My old linear Li-ion charger somehow blowed up. I found small hole in the chip. As my all batteries were exhausted, I need to build new charger. I voted for new technology- switching charger for Texas Instruments. I selected BQ24103 chip as it is stand alone 1 and 2 cells charger. Here is the abstract from original datasheet:
SYNCHRONOUS SWITCHMODE, LI-ION AND LI-POLYMER CHARGE-MANAGEMENT
IC WITH INTEGRATED POWER FETs (bqSWITCHERâ„¢)
Ideal For Highly Efficient Charger Designs For Single-, Two- or Three-Cell Li-Ion and Li-Polymer Battery Packs.
Integrated Synchronous Fixed-Frequency PWM Controller Operating at 1.1 MHz With 0% to 100% Duty Cycle.
Integrated Power FETs For Up To 2-A Charge Rate…
In normal words, this means- simple, small, smart and very few components.
After some time I received the chip and was very disappointed. The 21-st. century technology is not very good for hobbyist. The package of the chip is “Quad Flatpack No-Lead (QFN)” with thermal pad. Translated- fucking small lead-less chip 4.5×3.5 mm size and 20 connections. The PCB pith must be 0.23mm and the distance between center of them is only 0.5mm.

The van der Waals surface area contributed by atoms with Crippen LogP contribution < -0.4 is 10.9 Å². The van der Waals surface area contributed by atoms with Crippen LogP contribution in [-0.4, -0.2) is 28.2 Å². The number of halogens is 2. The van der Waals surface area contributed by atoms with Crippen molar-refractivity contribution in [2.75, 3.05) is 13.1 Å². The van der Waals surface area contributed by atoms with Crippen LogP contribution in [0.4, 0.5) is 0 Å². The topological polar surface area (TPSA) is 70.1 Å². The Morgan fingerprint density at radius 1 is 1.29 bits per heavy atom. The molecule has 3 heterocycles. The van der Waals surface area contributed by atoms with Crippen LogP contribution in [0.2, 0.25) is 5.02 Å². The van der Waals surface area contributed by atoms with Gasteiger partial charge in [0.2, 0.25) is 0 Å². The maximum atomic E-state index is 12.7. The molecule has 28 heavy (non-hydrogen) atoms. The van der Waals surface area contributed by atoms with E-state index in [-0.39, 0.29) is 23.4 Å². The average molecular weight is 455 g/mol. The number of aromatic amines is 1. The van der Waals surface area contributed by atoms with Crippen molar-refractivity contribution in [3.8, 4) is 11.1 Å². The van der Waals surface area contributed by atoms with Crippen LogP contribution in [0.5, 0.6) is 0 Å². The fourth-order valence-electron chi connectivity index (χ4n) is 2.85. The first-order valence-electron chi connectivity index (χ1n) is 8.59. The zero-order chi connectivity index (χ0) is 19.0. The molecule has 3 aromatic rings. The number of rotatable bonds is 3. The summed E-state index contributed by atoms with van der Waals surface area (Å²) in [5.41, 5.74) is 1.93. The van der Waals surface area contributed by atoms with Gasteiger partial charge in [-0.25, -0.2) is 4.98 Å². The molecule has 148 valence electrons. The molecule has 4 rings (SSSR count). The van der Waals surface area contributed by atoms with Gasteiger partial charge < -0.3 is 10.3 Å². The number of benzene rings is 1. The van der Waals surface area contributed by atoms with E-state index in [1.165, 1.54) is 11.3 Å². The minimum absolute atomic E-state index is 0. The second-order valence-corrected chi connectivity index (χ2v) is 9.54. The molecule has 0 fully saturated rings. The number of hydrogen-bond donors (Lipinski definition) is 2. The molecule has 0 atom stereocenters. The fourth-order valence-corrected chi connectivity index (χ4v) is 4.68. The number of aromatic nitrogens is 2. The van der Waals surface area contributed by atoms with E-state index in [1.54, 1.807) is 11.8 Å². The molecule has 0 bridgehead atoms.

I managed to build homemade PCB using simple photo-resist coated plate and old laser printer. There is small problem with mine, single sided PCB. According datasheet I need to place up to 6 thermal vias under the belly of the chip. Yeah. At home and using single side. This cause small problem described bellow.
I prepared two PCBs at once as I didn’t believe that I’ll do it at first try. The size of the inductor is a bit big. But it is the first inductor I found in my spare box.
The chip must be soldered to PCB using hot air gun, but I don’t have one. So I soldered only the PCB and build small hill on center, thermal pad. I hope the solder melted under the chip while I was scratching around the chip with my 40/20W Weller. Only X-ray can prove it. The chip moved to side for 0.1mm, but the connections are all good (I hope) and I don’t want to re-solder it.
The circuit diagram is standard, from original datasheet:
I made these changes in circuit:
Shunt resistor is 0.22 ohm as I didn’t find 0.1 one in my scrap-box. So the max charge current is 0.7A instead of 1A.
I didn’t put the thermoresistor and around elements. I placed trimmer to set working conditions. Maybe in future I do it properly.
The PSU for charger must be from 5 to 16V. While using 15V power supply the chip is very hot due to the absence of thermal vias and proper cooling. So I am using 5V PSU when charging 1 cell battery.
All elements for this charger except the chip are second-use, salvaged from old ADSL modem, wireless router and SCSI hard disk.